- Proof of citizenship for the buyer
- Proof of citizenship for the seller
- Power of attorney, if an attorney is involved.
- A binding contract is then prepared by a lawyer and signed by the notary. An official note of the contract should be made in the Land Registry. Once MOFA consent is granted, the contract needs to be registered in the Municipal Cadastral Department’s Land Books (Zemljišne Knjige), and the purchase tax needs to be paid. The 5% real estate transfer tax does not apply to new buildings. In this case, a 25% VAT is levied on the construction value of the building. New buildings are defined as properties built after 31 December 1997.
At pre-contract stage, the down payment is not returned if the buyer fails to fulfill the terms of the contract. In cases where the seller fails to fulfill his part of the contract, he is expected to compensate the buyer by paying double the sum of the deposit.
There is an issue concerning clean titles. A third of the population fled the country during the war. A big possibility exists that the ‘owner’ may not be the legal owner (especially if the rightful owner happens to be a Serb). The government does not allow purchase of properties with unclear ownership. It is advisable to establish the rightful ownership of the property, before getting to the pre-agreement stage.
Hence, title registration is a slow business in Croatia. It takes an average of 113 days to complete the five procedures necessary for property registration.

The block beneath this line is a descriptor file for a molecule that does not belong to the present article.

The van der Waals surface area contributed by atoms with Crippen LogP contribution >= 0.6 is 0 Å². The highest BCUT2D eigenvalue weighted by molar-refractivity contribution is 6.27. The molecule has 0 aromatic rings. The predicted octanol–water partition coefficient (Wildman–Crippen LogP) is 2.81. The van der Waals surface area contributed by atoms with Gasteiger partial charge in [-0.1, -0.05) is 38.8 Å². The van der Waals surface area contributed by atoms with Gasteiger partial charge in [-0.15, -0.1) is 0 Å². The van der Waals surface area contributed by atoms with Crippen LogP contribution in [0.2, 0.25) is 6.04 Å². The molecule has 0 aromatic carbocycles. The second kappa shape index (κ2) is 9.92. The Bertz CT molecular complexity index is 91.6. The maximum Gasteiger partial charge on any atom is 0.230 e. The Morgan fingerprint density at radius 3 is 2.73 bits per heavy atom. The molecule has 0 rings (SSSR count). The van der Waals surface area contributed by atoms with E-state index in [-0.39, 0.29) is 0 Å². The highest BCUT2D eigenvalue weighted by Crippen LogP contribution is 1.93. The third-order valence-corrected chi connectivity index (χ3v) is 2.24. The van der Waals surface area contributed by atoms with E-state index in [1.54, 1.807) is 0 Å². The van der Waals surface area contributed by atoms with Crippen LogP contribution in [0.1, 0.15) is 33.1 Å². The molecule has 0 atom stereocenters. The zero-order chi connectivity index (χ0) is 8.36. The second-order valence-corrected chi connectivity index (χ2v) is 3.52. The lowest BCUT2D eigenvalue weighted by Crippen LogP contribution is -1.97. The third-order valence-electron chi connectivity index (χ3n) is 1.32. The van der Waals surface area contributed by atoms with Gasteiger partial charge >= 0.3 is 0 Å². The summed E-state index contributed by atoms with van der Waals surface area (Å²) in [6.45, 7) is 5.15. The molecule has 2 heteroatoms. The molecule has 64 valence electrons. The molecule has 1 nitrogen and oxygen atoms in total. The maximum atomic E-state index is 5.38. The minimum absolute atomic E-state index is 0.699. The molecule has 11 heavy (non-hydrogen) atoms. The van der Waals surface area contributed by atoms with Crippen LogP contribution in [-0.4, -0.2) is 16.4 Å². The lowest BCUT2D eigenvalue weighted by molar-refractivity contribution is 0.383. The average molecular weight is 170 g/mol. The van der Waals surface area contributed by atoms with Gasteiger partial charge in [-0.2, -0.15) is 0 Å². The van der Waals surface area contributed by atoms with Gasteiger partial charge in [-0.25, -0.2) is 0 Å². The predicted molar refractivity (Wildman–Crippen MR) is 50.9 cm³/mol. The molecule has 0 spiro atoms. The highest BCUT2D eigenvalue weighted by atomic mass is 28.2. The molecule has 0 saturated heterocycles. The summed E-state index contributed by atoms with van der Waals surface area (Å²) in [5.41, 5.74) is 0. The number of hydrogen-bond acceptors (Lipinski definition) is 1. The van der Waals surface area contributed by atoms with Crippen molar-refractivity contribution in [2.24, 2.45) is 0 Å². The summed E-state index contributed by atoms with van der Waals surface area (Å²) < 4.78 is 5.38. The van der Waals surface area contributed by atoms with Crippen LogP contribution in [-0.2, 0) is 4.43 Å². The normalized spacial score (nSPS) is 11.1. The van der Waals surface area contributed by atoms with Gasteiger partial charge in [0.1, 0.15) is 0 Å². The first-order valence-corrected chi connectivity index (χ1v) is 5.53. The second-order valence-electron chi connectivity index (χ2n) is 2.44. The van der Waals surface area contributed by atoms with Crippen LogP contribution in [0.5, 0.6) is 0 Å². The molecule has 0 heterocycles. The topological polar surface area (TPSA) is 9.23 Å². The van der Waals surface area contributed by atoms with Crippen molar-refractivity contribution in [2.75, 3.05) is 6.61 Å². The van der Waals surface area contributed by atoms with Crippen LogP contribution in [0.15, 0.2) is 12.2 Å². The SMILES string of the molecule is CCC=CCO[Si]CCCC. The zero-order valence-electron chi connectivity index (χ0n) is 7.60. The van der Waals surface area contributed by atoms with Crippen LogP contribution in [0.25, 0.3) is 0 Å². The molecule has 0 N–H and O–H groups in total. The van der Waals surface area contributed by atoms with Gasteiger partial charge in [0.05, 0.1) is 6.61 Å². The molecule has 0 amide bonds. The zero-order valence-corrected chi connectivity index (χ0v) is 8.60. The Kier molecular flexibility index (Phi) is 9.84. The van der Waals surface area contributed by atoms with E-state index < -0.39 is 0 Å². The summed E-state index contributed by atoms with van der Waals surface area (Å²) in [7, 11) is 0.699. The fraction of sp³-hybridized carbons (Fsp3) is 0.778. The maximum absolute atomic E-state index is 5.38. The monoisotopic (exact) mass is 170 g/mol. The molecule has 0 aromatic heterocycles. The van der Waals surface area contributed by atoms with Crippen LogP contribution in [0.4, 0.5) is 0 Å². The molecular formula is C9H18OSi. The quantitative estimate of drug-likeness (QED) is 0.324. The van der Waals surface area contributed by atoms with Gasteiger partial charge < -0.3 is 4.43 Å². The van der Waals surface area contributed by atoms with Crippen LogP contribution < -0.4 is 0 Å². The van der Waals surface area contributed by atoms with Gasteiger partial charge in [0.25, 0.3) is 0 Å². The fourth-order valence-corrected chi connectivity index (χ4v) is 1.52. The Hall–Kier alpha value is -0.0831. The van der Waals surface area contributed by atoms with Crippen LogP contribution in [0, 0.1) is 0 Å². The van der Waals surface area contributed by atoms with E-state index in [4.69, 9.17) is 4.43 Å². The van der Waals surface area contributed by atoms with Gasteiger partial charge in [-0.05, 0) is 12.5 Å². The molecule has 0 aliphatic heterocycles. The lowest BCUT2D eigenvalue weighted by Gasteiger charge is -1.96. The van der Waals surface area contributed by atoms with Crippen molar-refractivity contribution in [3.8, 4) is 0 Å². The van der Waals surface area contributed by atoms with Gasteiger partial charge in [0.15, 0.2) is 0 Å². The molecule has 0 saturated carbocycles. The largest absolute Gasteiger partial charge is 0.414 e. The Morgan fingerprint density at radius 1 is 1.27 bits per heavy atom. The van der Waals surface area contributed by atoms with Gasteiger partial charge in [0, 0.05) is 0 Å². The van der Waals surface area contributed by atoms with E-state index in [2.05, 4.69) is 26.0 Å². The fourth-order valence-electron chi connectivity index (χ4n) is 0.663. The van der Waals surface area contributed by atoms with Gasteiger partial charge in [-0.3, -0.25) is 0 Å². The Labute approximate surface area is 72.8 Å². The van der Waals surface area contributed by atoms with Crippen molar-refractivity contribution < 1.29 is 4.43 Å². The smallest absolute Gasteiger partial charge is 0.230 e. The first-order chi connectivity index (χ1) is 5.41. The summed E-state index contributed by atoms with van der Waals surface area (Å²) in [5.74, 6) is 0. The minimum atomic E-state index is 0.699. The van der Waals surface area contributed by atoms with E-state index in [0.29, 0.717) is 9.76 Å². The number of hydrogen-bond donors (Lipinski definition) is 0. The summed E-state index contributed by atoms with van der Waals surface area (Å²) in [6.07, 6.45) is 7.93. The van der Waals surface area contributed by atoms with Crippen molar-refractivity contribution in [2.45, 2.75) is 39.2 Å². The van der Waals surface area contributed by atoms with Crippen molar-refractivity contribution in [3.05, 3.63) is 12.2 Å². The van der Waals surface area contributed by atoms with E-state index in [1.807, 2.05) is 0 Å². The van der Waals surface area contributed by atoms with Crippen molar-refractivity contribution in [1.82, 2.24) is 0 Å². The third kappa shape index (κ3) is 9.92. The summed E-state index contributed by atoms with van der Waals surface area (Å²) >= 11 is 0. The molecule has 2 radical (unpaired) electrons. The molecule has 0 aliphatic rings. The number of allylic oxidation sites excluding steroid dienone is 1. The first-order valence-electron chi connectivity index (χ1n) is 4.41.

VAT is imposed on new dwellings, and is paid by the seller, who usually passes it on the buyer through an increased purchase price.
Footnotes to Transaction Costs Table
The round trip transaction costs include all costs of buying and then re-selling a property – lawyers’ fees, notaries’ fees, registration fees, taxes, agents’ fees, etc.
Real Estate Transfer Tax:
Real estate transfer tax of 5% of the market value is imposed on the transfer of real estate ownership. This tax is payable by both domestic and foreign legal entities and individuals, unless an international treaty provides otherwise. Buyers may not be obliged to pay this tax if certain conditions prescribed by the Real Estate Tax Act are met. The transfer tax does not apply to the acquisition of new buildings, that is, first sale. Instead, the sale is subject to 25% VAT of the value of construction, i.e., the net construction value.
The Value Added Tax (VAT) is levied at a flat rate of 25% as of 01 March 2012.
It is common practice to hire a lawyer to do all the necessary preparations. Lawyers typically charge around 1% to 1.25% of the purchase price (plus 25% VAT).
Real Estate Agent´s Fee:
The commission for real estate agents ranges from 3% to 6% (plus 25% VAT) paid separately by the buyer and seller. Foreigners are typically charged more. Agents in Croatia are not licensed, so buyers must be careful when dealing with them.
Registration fees and other fees are around 0.01% to 0.05% of the property value.